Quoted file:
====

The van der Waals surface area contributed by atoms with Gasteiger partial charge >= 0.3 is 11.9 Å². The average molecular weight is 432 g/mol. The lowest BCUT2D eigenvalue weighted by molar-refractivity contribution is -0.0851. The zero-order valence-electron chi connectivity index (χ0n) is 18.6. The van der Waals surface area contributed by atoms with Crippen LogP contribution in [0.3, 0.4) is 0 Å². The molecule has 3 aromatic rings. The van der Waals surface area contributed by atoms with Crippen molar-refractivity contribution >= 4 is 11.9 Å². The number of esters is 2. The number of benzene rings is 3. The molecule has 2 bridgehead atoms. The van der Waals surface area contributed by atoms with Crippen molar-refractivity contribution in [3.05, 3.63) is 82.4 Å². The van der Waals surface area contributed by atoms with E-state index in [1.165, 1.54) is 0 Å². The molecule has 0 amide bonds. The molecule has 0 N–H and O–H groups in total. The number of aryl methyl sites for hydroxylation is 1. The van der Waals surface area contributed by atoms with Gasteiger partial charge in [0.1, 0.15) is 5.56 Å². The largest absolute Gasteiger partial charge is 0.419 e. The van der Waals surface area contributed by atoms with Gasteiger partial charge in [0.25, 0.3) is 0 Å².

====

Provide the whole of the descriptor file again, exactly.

The van der Waals surface area contributed by atoms with Gasteiger partial charge >= 0.3 is 11.9 Å². The average molecular weight is 432 g/mol. The lowest BCUT2D eigenvalue weighted by molar-refractivity contribution is -0.0851. The zero-order valence-electron chi connectivity index (χ0n) is 18.6. The van der Waals surface area contributed by atoms with Crippen LogP contribution in [0.3, 0.4) is 0 Å². The molecule has 3 aromatic rings. The van der Waals surface area contributed by atoms with Crippen molar-refractivity contribution >= 4 is 11.9 Å². The number of esters is 2. The number of benzene rings is 3. The molecule has 2 bridgehead atoms. The van der Waals surface area contributed by atoms with Crippen molar-refractivity contribution in [3.05, 3.63) is 82.4 Å². The van der Waals surface area contributed by atoms with E-state index in [1.165, 1.54) is 0 Å². The molecule has 0 amide bonds. The molecule has 0 N–H and O–H groups in total. The number of aryl methyl sites for hydroxylation is 1. The van der Waals surface area contributed by atoms with Gasteiger partial charge in [0.1, 0.15) is 5.56 Å². The largest absolute Gasteiger partial charge is 0.419 e. The van der Waals surface area contributed by atoms with Gasteiger partial charge in [0.25, 0.3) is 0 Å².